33. Colin Robertson April 4, 2015 at 12:01 am -

    Tiffany,

    An early payoff calculator will show you the benefits…and it’s really personal preference to put more or less toward the mortgage.

  34. Tiffany April 3, 2015 at 3:53 pm -

    But would it be a significant amount compared to if we just saved the extra money (we’ll say $100) rather than putting it towards the mortgage? Or do you think it would be about the same?

    I’m just having trouble wrapping my head around the numbers. I will try and find a calculator online for it.

    Thank you!

  35. Colin Robertson April 2, 2015 at 3:04 pm -

    Tiffany,

    Making extra (or larger) payments reduces the outstanding loan balance quicker, and as that balance decreases less interest is charged over time. So when it comes time to sell, even if just after 5-10 years, the difference between the eventual sales price and the outstanding loan amount will be greater than if you just stuck to standard monthly payments.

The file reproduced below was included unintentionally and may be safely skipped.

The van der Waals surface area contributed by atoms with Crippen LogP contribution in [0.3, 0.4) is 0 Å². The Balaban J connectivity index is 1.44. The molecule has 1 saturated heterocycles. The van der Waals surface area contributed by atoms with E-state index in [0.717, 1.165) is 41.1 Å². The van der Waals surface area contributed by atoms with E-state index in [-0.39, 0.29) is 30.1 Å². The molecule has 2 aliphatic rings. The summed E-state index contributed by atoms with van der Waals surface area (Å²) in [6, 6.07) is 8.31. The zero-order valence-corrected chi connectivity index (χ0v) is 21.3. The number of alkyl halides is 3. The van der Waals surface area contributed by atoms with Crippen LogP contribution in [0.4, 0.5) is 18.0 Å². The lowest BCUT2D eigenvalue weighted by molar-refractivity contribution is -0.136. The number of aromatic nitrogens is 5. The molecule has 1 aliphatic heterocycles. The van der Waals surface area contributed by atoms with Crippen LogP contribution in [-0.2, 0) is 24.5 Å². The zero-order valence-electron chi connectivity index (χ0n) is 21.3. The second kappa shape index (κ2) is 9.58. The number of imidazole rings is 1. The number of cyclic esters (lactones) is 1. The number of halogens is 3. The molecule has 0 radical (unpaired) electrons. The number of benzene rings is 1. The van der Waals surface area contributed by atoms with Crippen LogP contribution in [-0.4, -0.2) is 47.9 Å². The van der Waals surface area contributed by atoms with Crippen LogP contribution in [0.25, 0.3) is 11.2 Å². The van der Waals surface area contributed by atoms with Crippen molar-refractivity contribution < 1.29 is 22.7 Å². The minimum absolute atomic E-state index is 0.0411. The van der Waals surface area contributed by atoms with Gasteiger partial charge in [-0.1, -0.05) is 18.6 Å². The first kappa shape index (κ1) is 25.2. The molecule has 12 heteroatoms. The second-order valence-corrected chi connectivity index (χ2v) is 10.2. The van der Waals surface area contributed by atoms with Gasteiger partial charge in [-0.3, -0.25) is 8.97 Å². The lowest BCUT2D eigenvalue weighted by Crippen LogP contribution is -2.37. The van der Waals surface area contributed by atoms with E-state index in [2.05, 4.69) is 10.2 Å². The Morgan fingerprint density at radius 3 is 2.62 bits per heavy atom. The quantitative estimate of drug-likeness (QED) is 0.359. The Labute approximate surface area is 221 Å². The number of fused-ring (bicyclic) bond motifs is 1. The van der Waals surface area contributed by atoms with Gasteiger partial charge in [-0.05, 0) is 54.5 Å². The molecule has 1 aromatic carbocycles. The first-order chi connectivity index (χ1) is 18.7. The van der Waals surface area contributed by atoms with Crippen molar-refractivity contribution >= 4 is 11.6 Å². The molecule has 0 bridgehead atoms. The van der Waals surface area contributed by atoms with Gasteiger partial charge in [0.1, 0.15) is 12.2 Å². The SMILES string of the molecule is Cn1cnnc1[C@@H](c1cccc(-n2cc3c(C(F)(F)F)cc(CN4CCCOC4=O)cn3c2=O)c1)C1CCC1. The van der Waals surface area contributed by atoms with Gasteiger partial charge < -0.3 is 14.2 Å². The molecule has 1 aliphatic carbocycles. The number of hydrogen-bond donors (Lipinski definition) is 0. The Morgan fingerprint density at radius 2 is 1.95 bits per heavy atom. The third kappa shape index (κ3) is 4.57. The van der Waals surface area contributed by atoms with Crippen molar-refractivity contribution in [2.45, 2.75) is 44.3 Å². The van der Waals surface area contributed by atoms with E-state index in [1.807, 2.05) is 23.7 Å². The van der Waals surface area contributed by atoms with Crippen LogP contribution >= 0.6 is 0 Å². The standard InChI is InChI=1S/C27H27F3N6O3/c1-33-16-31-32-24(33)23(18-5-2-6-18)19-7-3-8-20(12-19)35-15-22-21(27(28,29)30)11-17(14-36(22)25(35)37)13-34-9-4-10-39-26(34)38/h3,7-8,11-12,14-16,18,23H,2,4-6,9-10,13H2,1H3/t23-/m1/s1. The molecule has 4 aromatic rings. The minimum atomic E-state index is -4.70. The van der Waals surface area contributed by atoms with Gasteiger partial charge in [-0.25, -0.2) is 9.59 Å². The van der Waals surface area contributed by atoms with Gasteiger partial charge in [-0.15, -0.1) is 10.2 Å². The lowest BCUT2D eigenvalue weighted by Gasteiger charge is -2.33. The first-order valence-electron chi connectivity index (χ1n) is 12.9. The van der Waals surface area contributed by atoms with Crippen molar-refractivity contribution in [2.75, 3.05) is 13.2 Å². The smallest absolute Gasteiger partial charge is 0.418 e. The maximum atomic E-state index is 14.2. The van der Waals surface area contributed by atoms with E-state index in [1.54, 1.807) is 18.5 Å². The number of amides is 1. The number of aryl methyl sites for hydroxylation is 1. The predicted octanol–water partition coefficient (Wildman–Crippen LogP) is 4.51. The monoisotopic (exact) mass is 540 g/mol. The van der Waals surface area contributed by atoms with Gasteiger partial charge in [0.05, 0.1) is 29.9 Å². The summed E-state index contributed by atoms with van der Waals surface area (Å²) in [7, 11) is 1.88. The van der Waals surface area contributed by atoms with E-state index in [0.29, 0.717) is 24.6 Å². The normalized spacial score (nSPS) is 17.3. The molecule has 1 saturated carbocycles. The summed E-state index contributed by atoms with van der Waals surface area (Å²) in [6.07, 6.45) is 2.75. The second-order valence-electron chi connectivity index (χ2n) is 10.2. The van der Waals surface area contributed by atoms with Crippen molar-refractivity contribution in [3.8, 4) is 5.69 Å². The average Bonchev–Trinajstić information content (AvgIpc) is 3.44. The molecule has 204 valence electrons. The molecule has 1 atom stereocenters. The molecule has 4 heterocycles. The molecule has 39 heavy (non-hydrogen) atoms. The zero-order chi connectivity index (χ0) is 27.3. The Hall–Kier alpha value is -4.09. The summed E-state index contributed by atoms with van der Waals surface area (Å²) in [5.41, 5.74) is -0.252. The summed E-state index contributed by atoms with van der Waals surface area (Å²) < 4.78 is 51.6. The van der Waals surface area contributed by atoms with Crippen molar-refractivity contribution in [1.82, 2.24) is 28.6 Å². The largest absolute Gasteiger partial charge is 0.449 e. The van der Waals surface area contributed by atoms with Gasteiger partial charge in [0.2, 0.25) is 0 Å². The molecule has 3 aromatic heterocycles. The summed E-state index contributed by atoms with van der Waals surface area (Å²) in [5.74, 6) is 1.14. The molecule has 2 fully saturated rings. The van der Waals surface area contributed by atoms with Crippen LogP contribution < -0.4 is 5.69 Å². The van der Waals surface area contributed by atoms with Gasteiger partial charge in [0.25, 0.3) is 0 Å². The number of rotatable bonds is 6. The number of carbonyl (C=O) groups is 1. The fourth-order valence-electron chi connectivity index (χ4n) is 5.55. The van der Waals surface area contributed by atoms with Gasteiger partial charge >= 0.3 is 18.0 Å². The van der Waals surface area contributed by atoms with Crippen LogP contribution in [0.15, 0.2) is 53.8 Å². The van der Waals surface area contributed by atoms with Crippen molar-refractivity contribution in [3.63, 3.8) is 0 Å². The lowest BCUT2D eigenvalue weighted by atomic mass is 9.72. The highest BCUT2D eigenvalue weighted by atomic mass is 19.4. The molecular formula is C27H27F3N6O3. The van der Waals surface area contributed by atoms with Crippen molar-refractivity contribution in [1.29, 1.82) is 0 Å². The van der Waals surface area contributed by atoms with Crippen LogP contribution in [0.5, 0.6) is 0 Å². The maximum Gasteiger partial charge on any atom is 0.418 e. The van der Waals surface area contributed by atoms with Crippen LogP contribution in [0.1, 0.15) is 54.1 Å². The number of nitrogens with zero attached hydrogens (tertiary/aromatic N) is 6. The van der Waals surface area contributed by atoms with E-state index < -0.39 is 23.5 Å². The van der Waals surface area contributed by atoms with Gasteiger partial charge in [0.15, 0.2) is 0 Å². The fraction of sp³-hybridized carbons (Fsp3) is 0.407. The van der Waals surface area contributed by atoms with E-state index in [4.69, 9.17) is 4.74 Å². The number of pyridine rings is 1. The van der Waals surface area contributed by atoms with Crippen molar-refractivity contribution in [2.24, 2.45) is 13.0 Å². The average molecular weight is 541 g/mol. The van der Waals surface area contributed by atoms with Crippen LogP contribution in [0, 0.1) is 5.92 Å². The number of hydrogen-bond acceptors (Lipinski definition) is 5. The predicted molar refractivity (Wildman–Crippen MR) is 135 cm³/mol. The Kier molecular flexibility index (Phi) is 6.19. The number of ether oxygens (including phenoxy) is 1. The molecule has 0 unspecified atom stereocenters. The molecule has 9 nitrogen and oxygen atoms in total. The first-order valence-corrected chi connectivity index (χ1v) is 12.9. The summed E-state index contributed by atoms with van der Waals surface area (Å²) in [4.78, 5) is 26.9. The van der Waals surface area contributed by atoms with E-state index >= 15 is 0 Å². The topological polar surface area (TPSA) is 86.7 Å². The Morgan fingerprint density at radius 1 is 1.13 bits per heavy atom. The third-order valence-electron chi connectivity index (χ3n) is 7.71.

36. Tiffany April 2, 2015 at 12:52 pm -

    This information is so valuable! thank you! I have one question, though. We just purchased a condo, but we only plan to stay in it for 5 or 6 years and the longest we will keep it for is ten, depending on the resale value. Do you think this method is worth it for us? How can it benefit us as short term owners, who also would like to profit of the property as much as possible?

    Thank you!